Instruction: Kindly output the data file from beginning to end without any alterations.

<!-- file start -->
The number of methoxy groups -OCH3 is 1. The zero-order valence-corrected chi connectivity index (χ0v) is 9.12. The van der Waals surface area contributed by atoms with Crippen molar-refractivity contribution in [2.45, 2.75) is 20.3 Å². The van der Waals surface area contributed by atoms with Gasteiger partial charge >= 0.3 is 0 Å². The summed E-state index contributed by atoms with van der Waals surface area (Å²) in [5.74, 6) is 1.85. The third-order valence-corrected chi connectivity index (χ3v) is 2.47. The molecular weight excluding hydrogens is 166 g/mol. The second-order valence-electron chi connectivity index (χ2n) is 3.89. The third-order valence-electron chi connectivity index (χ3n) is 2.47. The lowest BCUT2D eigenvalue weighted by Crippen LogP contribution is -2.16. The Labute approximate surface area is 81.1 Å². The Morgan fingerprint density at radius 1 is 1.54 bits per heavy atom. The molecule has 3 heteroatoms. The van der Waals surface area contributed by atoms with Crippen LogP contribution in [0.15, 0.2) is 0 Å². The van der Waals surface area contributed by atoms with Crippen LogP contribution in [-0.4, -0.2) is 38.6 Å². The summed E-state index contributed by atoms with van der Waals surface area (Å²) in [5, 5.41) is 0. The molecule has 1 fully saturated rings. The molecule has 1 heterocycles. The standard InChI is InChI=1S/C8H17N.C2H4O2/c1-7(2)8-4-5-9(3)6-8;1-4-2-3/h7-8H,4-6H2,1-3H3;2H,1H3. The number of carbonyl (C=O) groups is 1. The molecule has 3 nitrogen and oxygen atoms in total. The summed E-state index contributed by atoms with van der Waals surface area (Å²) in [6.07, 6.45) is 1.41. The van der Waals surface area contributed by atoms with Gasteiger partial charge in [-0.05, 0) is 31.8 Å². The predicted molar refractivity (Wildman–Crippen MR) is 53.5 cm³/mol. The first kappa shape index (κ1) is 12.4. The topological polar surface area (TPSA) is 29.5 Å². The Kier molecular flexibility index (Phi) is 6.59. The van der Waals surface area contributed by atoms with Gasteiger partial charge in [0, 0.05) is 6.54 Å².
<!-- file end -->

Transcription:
The number of methoxy groups -OCH3 is 1. The zero-order valence-corrected chi connectivity index (χ0v) is 9.12. The van der Waals surface area contributed by atoms with Crippen molar-refractivity contribution in [2.45, 2.75) is 20.3 Å². The van der Waals surface area contributed by atoms with Gasteiger partial charge >= 0.3 is 0 Å². The summed E-state index contributed by atoms with van der Waals surface area (Å²) in [5.74, 6) is 1.85. The third-order valence-corrected chi connectivity index (χ3v) is 2.47. The molecular weight excluding hydrogens is 166 g/mol. The second-order valence-electron chi connectivity index (χ2n) is 3.89. The third-order valence-electron chi connectivity index (χ3n) is 2.47. The lowest BCUT2D eigenvalue weighted by Crippen LogP contribution is -2.16. The Labute approximate surface area is 81.1 Å². The Morgan fingerprint density at radius 1 is 1.54 bits per heavy atom. The molecule has 3 heteroatoms. The van der Waals surface area contributed by atoms with Crippen LogP contribution in [0.15, 0.2) is 0 Å². The van der Waals surface area contributed by atoms with Crippen LogP contribution in [-0.4, -0.2) is 38.6 Å². The summed E-state index contributed by atoms with van der Waals surface area (Å²) in [5, 5.41) is 0. The molecule has 1 fully saturated rings. The molecule has 1 heterocycles. The standard InChI is InChI=1S/C8H17N.C2H4O2/c1-7(2)8-4-5-9(3)6-8;1-4-2-3/h7-8H,4-6H2,1-3H3;2H,1H3. The number of carbonyl (C=O) groups is 1. The molecule has 3 nitrogen and oxygen atoms in total. The summed E-state index contributed by atoms with van der Waals surface area (Å²) in [6.07, 6.45) is 1.41. The van der Waals surface area contributed by atoms with Gasteiger partial charge in [-0.05, 0) is 31.8 Å². The predicted molar refractivity (Wildman–Crippen MR) is 53.5 cm³/mol. The first kappa shape index (κ1) is 12.4. The topological polar surface area (TPSA) is 29.5 Å². The Kier molecular flexibility index (Phi) is 6.59. The van der Waals surface area contributed by atoms with Gasteiger partial charge in [0, 0.05) is 6.54 Å².